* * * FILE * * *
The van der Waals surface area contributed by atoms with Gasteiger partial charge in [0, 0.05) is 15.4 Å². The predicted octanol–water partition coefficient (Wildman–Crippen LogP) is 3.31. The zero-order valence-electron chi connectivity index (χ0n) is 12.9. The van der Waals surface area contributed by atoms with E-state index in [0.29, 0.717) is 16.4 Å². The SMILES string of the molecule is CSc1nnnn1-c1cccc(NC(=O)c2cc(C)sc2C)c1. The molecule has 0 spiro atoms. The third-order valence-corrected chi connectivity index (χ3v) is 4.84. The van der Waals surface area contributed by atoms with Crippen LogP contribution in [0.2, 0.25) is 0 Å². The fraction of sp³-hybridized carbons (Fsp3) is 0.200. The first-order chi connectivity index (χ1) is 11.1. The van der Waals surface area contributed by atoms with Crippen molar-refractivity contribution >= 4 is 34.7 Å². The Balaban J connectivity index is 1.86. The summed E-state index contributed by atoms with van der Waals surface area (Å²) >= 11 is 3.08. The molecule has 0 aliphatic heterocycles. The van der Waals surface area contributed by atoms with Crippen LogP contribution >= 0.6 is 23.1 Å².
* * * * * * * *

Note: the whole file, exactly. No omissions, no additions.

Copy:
The van der Waals surface area contributed by atoms with Gasteiger partial charge in [0, 0.05) is 15.4 Å². The predicted octanol–water partition coefficient (Wildman–Crippen LogP) is 3.31. The zero-order valence-electron chi connectivity index (χ0n) is 12.9. The van der Waals surface area contributed by atoms with E-state index in [0.29, 0.717) is 16.4 Å². The SMILES string of the molecule is CSc1nnnn1-c1cccc(NC(=O)c2cc(C)sc2C)c1. The molecule has 0 spiro atoms. The third-order valence-corrected chi connectivity index (χ3v) is 4.84. The van der Waals surface area contributed by atoms with Crippen LogP contribution in [0.2, 0.25) is 0 Å². The fraction of sp³-hybridized carbons (Fsp3) is 0.200. The first-order chi connectivity index (χ1) is 11.1. The van der Waals surface area contributed by atoms with Crippen molar-refractivity contribution >= 4 is 34.7 Å². The Balaban J connectivity index is 1.86. The summed E-state index contributed by atoms with van der Waals surface area (Å²) >= 11 is 3.08. The molecule has 0 aliphatic heterocycles. The van der Waals surface area contributed by atoms with Crippen LogP contribution >= 0.6 is 23.1 Å².